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Seagull Boomerang or Arising Star - any difference at all?


Jonathan M
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Thanks Jonathan,  I had initially thought about putting a fourstroke on the Boomerang but decided on my OS 46ax.  The trouble is, it's gone missing and I can't find it but know its somewhere close at hand.  I have two spare 46fxs doing nothing, so will use one of them.  I've always used an 11x6 for this engine, but thought about trying 11x5 to slow down for landings, but as you say it's too slow for normal flying.  Hopefully the cg will come out OK. 

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On 14/07/2020 at 19:30, Jonathan M said:

Cheers.

Just to say its not for me to learn on, but to use with the buddy-lead to introduce potential new fliers and to train beginners etc.

Our club field is exposed, usually with a bit of slope lift/sink on two of the four sides and can be a bit turbulent due to trees upwind - so the usual modern lightweight foam trainers don't really help novices gain early stick-time or confidence.

Sorry for all the questions Jonathan on this Boxing night .  We're you happy to use the plastic clevis that came with the kit or did you swap them out for metal ones?  

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No worries Aidan.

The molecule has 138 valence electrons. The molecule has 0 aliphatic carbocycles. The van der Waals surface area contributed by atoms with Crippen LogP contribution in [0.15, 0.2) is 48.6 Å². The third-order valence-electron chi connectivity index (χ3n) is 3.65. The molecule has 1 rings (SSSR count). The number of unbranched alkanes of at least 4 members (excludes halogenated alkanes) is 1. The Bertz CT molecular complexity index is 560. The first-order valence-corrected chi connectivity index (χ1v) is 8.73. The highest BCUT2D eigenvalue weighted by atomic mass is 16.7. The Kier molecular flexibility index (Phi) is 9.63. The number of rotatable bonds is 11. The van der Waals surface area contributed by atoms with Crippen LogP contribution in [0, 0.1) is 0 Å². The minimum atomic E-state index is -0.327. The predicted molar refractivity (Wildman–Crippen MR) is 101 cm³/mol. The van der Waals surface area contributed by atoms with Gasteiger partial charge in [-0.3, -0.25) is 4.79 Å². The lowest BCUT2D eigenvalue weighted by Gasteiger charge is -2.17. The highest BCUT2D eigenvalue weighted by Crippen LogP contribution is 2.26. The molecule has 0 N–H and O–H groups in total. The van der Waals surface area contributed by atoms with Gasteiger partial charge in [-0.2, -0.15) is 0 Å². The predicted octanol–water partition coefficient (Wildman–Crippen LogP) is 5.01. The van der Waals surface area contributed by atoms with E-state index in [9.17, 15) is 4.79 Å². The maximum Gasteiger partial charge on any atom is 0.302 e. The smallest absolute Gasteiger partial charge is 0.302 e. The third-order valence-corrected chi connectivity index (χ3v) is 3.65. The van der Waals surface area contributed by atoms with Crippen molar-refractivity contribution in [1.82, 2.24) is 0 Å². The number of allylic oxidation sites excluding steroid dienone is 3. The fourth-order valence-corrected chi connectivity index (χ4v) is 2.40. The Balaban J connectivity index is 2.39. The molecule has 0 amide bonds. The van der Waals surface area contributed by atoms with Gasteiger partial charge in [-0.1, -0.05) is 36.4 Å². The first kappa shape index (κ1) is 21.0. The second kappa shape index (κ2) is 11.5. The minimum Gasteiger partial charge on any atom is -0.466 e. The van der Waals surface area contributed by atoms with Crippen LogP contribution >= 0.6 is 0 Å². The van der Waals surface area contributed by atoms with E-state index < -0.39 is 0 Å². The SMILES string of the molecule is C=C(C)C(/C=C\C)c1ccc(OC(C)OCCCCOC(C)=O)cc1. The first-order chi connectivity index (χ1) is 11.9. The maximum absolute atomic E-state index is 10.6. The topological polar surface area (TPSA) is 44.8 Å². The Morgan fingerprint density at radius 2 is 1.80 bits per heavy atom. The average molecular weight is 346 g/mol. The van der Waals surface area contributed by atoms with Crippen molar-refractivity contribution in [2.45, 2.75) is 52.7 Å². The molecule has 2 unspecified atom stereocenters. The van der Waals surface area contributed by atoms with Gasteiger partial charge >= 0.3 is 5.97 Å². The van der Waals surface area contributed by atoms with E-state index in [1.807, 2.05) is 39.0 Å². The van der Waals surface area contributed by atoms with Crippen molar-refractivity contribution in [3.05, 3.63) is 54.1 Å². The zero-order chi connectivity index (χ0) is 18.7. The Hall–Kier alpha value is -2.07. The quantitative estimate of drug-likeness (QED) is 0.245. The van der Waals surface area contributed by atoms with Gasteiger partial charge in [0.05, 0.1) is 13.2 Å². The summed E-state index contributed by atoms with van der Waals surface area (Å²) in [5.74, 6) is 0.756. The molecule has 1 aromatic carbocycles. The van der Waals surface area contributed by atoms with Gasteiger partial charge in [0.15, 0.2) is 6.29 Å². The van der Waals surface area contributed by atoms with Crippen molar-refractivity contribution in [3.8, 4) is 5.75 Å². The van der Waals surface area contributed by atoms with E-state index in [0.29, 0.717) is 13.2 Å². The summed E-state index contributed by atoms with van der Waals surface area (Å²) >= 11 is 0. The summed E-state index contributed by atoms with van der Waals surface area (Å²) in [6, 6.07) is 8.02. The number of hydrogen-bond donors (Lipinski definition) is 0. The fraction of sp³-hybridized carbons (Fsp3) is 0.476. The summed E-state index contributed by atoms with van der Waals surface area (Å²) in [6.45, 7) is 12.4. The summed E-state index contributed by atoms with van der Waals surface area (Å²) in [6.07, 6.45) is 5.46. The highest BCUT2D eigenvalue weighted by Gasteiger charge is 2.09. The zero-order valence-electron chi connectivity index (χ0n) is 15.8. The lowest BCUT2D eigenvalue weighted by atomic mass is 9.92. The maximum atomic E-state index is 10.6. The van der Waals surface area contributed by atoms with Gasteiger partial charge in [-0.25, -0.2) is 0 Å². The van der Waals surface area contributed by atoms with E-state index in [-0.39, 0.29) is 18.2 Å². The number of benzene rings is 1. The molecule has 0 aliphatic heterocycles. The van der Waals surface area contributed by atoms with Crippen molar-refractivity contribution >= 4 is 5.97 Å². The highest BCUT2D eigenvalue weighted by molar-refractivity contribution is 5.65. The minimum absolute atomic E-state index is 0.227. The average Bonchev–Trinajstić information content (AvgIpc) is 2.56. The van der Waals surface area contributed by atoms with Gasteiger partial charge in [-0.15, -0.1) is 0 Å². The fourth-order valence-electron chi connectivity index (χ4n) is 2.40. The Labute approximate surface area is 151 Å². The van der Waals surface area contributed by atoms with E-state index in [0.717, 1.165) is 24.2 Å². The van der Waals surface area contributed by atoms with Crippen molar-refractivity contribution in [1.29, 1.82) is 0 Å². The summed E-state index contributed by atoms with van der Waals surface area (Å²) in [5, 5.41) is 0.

I used the clobber supplied in the kit, which is robust enough for the job.

 

The only mod I did for IC was to fuel-proof thoroughly in the open engine-bay (on top of whatever the manufacturer used) and all around inside the tank-bay as far as the wing-seating, then I used silicone sealant to (semi-permanently) bond the tank-bay (i.e. Lipo-bay) hatch in place, including replacing the nylon screw and wooden-block inside with a metal self-tapper etc, as the original block and protruding screw was fouling the front of the tank.

 

It will be nose-heavy unless you position your 4.5v NiMh as far back behind the servos as possible.

 

Flying-wise, I reckon a 46 pulls it around absolutely fine for a medium-heavy trainer-type.  I estimated mine (pre-obesity due to crash-repairs) to be about 135 W/lb, with a wing-loading of 23.5 lbs/sq in.  (For comparison my Wot4 with an Irvine 47 comes out at about 165 W/lb and a loading of 21 lbs.sq in.)

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On 15/07/2020 at 10:08, Denis Watkins said:

The flat bottomed wing will gain height more readily into wind

Where the semi symmetrical wing will penetrate more easily without gaining height from the wind

Big advantage with landing, the flat bottomed wing

Can be flown more slowly for arrival

But in the UK, I think the Boomerang can be flown on more days considering wind speeds

Denis, what measurements are best when mounting the 46fx two stroke on the Boomerang from the firewall out?  In the manual it states 110mm, but this looks to me a bit short

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29 minutes ago, Denis Watkins said:

There is nothing critical about the motor mounting Aidan, as there is no cowl.

Just align the motor in the middle of the mount, so As not to interfere with anything.